When David Edgar and his Forge FC teammates left Oct. 20 for El Salvador, the first step on their CONCACAF League journey, it was an open-ended itinerary.
Two wins and a loss later, the Canadian Premier League champions have added stamps in their passports from Panama, the Dominican Republic and now Honduras.
Forge takes on CD Marathon on Tuesday in the Honduran capital of Tegucigalpa in a Scotiabank CONCACAF League play-in game that guarantees the winner a berth in the CONCACAF Champions League, the confederation’s elite club competition.
“It’s been some journey,” said the 33-year-old Edgar, a lanky centre back who is playing his last game before retirement.
“There’s a big book to be written on this whole journey, when it’s all over,” added Forge head coach Bobby Smyrniotis.
“I think we’re (currently) two weeks away from home and I’ve lost count of days, of where we are and where we’re travelling,” he added. “So I commend my players and my staff for all the hard work that they’ve put into this. It takes sacrifice for everyone to be away from home.”
Forge had to keep winning to extend its Central American adventure.
A loss to CD Municipal Limeno in their preliminary-round game Oct. 22 and the Canadian Premier League champions would have headed straight home. A win and their travels around Central America continued.
Edgar, who has been around the soccer block, had stayed at the same hotel and played at the same stadium while on national team duty in El Salvador. But it was all new to some teammates as the team left Canada for the capital of San Salvador via Mexico City.
“You’re flying in there, a lot of the boys, with the unknown,” said Edgar. “You’re also flying in there not knowing whether you’re going for three days or two weeks.”
For Edgar, that meant packing for two weeks.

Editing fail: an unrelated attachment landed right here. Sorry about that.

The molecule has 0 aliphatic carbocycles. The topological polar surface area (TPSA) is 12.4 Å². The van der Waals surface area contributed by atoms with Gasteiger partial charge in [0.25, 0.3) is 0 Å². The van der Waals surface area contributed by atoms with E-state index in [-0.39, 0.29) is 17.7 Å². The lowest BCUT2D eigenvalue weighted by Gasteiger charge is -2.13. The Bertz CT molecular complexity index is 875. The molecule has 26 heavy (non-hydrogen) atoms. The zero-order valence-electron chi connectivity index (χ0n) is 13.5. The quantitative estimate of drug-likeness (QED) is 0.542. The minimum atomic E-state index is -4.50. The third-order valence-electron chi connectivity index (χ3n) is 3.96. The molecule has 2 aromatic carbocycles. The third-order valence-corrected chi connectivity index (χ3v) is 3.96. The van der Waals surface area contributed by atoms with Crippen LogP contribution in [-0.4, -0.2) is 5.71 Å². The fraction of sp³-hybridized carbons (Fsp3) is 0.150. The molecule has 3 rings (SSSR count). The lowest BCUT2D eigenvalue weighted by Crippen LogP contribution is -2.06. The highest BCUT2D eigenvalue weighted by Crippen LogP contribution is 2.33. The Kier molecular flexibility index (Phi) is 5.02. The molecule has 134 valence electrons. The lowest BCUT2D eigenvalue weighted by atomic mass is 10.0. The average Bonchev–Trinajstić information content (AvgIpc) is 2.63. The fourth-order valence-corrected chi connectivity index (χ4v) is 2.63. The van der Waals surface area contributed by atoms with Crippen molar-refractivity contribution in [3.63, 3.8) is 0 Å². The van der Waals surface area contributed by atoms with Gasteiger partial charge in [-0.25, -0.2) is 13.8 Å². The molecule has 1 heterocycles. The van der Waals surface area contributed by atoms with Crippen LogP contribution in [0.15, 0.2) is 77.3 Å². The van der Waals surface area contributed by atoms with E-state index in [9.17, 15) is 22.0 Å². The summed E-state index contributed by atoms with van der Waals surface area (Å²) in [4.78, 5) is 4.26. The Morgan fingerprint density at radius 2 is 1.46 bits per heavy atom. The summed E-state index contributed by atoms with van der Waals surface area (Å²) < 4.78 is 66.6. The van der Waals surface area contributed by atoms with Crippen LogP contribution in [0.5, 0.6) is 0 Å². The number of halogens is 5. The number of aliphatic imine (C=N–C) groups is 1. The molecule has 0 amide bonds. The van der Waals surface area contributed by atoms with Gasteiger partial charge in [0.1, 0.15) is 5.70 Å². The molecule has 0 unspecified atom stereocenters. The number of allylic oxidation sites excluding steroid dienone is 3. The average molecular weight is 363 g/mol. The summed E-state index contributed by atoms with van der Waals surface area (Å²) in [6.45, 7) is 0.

“Because you’re going to win. Especially here at Forge, that’s always been your mentality — it’s one game to play another game, to play another game, to play another game. And now we’ve got another chance to get into the Champions League.”
Not that packing is hard when you’re part of a soccer team.
“It’s fairly easy,” he said. “You’ve got your track suit, your shorts, your T-shirts. And we’ve got the best kitman in the league (equipment manager Joe Hanley) so he makes sure our laundry is done when we need it.”
A soccer team on tour tends to spend much of the time in its hotel other than training or playing. Especially these days.
“Never mind the fact that sometimes you’re in some quite dangerous places — you don’t really want to step out or you’re told not to,” Edgar said. “And the fact that we’re in the middle of a world pandemic where you don’t really want to be doing those things in the unknown.
“But the places we’ve been too have been very very well quarantined, I guess you could say. Well looked after, very hygienic. They’re taking the pandemic very serious in this part of the world. We’ve been following the rules. There hasn’t been much stepping out at all.”
The team spent just two days in San Salvador, with Edgar saying the facilities “were what we needed to get the job done and move on to Panama.”
Ten-man Forge downed Limeno 2-1 thanks to an 83rd-minute goal by substitute Anthony Novak, setting up a trip to Panama for a Nov. 3 round-of-16 game against Tauro FC in Panama City.
The team hotel there, complete with rooftop pool and treatment room, overlooked the Gulf of Panama.
“A beautiful hotel … It had everything we needed,” said Edgar. “Panama was beautiful.”
The hotel also had a Greek coffee shop. “So the coaching staff loved that,” said Edgar, referencing Smyrniotis.
The team trained in the heat on artificial turf at a local team’s facility.
“It was a long time but the boys are used to each other,” added Edgar, whose team spent some six weeks in a Charlottetown bubble en route to winning the Island Games on Sept. 19.